Rev. Kevin Moore says it’s not very often he gets mad on the job.
But he admits his shock and hurt turned to anger when he saw that a visiting choir had stripped Port Hope (Ont.) United, Moore’s church, of its Pride flags and other Pride symbols after they were told not to.
“I was really angry when I came in and realized they had removed a flag we told them not to… They removed all the Pride symbols… We have some little hand-carved symbols that say ‘love,’ and they are in rainbow colours. Those were removed, hidden away,” Moore said of the scene after the choir that had rented the church had left. “I was just seeing red.”
“I was really angry that someone would go to all that trouble, to basically scrub every symbol of Pride they could possibly get their hands on before having their concert,” he said. “And when I found the two Pride flags rolled up and tossed in a corner by my office, I was more angry. The disrespect, just treating them like trash.”
Moore has been a minister at Port Hope United a little over two years and had never experienced a church vandalized by patrons.
“We have a good space, a beautiful old Methodist cathedral, almost 150 years old and the acoustics are wonderful. So it’s not unusual for choirs and musical groups to want to rent our space for performances,” Moore explained.
On Dec. 2, the Libertas Male Choir, based in Caledonia, rented the church for a Christmas concert, part of a four-church tour across southern Ontario. Two of the other churches were Reformed and one was Presbyterian. Port Hope was the only United Church on the tour.
The choir’s website says its goal “is to celebrate in music, the freedom that we experience through our salvation in Christ, and freedom through the sacrifices of those who gave their health and lives to improve the lives of others.”
The church board member “called me and said, ‘They’re asking if they can take our Pride flag out of the sanctuary.’ And I said, ‘No, absolutely not.’” Moore and the board member agreed it was unacceptable to remove the church’s Pride flags.
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Port Hope United is an affirming church, meaning “a congregation that is open and affirming of all people… and certainly that includes all genders, all orientations. We proudly display about three different Pride flags,” Moore says.
Launched in 1992, there are more than 200 affirming United Church ministries in Canada and more than 100 ministries in the process to become affirming.
Moore said the board member explained to the men’s choir what it meant to be an affirming church and that the Pride flags were not to be removed. Then came the scene after the concert when Moore saw “the desecration” the choir had committed.
“They didn’t just remove a flag. They actually did everything in their power to remove every symbol of Pride,” he continued, recounting how angry the whole church board was.
“A couple of board members put it pretty graphically and didn’t sound overly Christian. But Jesus turned over the tables so I think we’re in pretty good company.”
Moore decided to ask the Libertas Male Choir why their Pride flags were taken down. Tjitske Van Roenen, Moore’s contact with the choir, explained that some people in the choir “felt strongly” about the Pride paraphernalia.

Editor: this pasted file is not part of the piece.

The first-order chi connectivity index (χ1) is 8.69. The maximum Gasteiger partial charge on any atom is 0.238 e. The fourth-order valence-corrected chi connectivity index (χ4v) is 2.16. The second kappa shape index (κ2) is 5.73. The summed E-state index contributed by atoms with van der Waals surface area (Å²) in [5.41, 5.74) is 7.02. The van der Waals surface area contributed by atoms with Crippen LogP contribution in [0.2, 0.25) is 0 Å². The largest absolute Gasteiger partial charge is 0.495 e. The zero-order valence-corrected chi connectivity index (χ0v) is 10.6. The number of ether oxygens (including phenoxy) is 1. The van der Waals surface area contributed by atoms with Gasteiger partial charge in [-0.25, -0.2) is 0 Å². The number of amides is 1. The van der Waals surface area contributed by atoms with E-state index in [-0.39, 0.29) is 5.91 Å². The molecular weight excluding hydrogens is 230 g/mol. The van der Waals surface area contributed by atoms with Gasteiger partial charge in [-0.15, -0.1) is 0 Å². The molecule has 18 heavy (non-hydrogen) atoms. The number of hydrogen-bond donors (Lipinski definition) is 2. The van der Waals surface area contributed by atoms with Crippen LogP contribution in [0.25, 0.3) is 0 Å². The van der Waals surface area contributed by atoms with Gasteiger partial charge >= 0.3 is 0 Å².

“I said, ‘Well, actually, in order to remove some of these flags, they would have had to probably get up on a chair or get up on a ladder to remove them because they were hanging quite high. And I can’t believe that no one else noticed them doing this.’”
Moore demanded an apology. “I said, ‘If you want to rent our sanctuary in the future, we are going to need someone to come on a Sunday morning and issue a formal apology to the congregation and promise it won’t happen again.’”
According to Moore, Van Roenen asked if it was OK to email the apology since Caledonia is 220 kilometres from Port Hope and it was a “long way to come,” Moore said.
“I said, ‘Well, you managed to make it here for the concert. So we would require you to make it here for the apology, a formal apology.’”
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Van Roenen said she would speak to the men in the choir. Since then, neither Moore nor Port Hope United nor Broadview magazine has been able to reach the Libertas Male Choir. Broadview reached out through social media and left many phone messages, but no one from the choir responded.
When Moore realized they weren’t going to hear from the men’s choir, he had a meeting with the church’s board. They agreed to not rent the space to the choir again. Board members also decided to update their standard rental contract to say no symbols in the sanctuary are to be removed.
Finally, the board decided what to do with the money the choir paid to rent the space.
“We, as a board, as a church board, decided that we would take the $800 they gave us in rent and donate it to the local Port Hope Rainbow Network to help them put on next summer’s Pride festival,” Moore said.
Then he left a voice message for the Libertas Male Choir telling them about the donation. In the message, he said, “We’d really appreciate it if you told the people that took it upon themselves to remove all of our Pride symbols that this is the end result of their actions. They’re actually helping promote Pride awareness in Port Hope by their actions. They’ve had the reverse effect of what I think they were hoping for.”
Moore doesn’t know the choir’s reaction as they never called back.
Ashleigh-Rae Thomas is a writer and journalist in Toronto.
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